Three Lee County School Board seats remain open

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Election Day will take place on Tuesday, November 8th. Contrary to prior years, three seats are open for School Board members in the Lee County School District that will be determined by voters. The seats available are for Districts 1, 4, 6, each including different school zones. 

District 1 includes segments of the west and south school zone, District 4 contains segments of all three zones, and District 6 encompasses all of Lee County. Terms for school board positions last four years.


District 1:

Mary Fischer, who has served four terms on the school board is not running for reelection, instead leaving the seats open to newcomers Sam Fisher and Kathy Fanny. Fisher dominated the primaries with approximately 5,000 more votes than Fanny, however, tomorrow’s election will ultimately determine the winner. 

Being endorsed by Governor Ron Desantis, Fisher, who was previously employed for the state at the Office of Criminal Conflict and Civil Regional Counsel, is running for a seat in District 1. Some of his priorities include returning to normal after the impact of Hurricane Ian, listening to the needs of the public, academic success, and increased transparency in regard to the budget provided to Lee County schools. 

“As a father of three children in Lee County schools, I want to make sure my kids and every other student are receiving the best education possible and that we are truly listening to our community,” said Fisher.  

Meanwhile, Fanny has worked for more than 38 years in various school districts throughout the United States, has a bachelor in science in elementary education from the University of Delaware, and a masters in instruction from Rowan University. One of Fanny’s main concerns is managing the percentage of students in Lee County who are below the academic standards for their grade level. 

“You can’t have a classroom with 40 kids and one teacher. You need to keep at state-mandated levels and they’re there for a reason,” said Fanny. “In our district, 40% of the kids are below grade level on literacy and math. It’s called the reading gap [and] the math gap, and we have to address that.”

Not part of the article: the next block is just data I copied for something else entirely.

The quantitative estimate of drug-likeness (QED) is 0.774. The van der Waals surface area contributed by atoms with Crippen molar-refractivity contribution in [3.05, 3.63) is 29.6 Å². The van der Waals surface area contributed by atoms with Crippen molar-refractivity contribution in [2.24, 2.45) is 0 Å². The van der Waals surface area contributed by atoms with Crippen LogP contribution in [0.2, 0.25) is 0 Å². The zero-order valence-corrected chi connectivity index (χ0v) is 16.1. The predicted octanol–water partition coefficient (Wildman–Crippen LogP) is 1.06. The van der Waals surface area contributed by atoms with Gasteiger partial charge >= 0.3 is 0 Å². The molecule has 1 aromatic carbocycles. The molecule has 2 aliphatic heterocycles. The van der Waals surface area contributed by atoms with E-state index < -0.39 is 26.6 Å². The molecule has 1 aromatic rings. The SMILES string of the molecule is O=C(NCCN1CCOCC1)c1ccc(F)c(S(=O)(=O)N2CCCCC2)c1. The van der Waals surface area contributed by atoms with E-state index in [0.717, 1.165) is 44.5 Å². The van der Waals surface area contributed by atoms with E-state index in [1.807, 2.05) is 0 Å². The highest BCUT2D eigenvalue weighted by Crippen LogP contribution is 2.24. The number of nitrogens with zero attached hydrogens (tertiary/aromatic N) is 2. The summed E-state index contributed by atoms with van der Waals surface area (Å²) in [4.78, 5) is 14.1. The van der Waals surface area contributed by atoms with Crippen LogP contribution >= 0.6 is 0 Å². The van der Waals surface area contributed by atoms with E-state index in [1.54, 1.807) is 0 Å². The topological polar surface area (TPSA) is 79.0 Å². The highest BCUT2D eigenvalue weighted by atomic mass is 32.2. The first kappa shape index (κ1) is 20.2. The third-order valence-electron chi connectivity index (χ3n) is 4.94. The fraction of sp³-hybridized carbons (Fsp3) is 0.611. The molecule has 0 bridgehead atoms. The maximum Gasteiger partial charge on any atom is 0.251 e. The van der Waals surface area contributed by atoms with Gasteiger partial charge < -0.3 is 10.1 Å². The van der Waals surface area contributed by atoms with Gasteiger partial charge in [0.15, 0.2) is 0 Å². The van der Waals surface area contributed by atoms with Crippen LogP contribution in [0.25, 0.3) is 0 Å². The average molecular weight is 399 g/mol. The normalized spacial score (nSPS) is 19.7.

District 4:

In the primaries, Dan Severson narrowly led the race with only 378 votes more than Incumbent Chair Debbie Jordan. 

Jordan, who has served one term as a school board member, is the owner of small business Nina Rose Events, and forms part of several school board committees. In her next term, she plans to address the current issues regarding busing, ensuring schools continue to reopen, and increase career pathways and opportunities for students.

“Making sure that all [students] have the ability to have a good life, the ability to be creative, and to be whatever you want to be [is one of my motivators],” said Jordan. “I just believe in that because at the end of the day, [students] are going to be the future, and I just believe that we have to make sure that we support all and give you the tools that you need to succeed.”

Severson, who is running against Jordan for the District 4 seat, has 22 years of naval service, and served eight years as a Minnesota State Representative and Minority Whip. Similar to Denise Nystrom (District 6 Candidate), one of Severson’s main worries is transparency within the school board. 

“[My] top priority is really about transparency and finances: improving the environment for our staff teachers, and then improving security for our schools, keeping our students safe,” said Severson.


District 6:

Jada Langford-Fleming led the race for District 6’s seat with roughly 4,000 votes more than her political opponent Nystrom.  

Nystrom, who served as an assistant superintendent for eight years, special education administrator for three years, and special education teacher for 14 years, is running for the seat in District 6. One of Nystrom’s goals is to take a deeper look into the district’s annual budget and make sure that money is being properly allocated.  

“What I’d like to do is take a very close look at the budget to make sure that the money is being spent well because I’d like to see what else the students need in terms of resources to help them achieve,” said Nystrom.

Facing Nystrom is Langford-Fleming, who graduated from Florida Gulf Coast University with a bachelor’s degree in elementary education. Along with 20 years of teaching experience and five years of corporate experience, Langford-Fleming is also a physical fitness trainer for students. She wants to prioritize student safety, practice education not indoctrination, and reallocate the school board’s budget to make sure students are receiving the best possible education, if elected as a board member. 


Although during the electoral season, other political races gain more traction and media coverage, school board elections are critical to the city’s, state’s, and country’s future. 

“Our future is determined by our children,” stated Cape Coral Mayor John Gunter. “ I think that’s one of the most important things. We have to make sure that our students in school are getting the best education, and the people who make those decisions are [the] school board members that are elected. It’s extremely important, not only to elect the right person, but elect the right team of individuals.”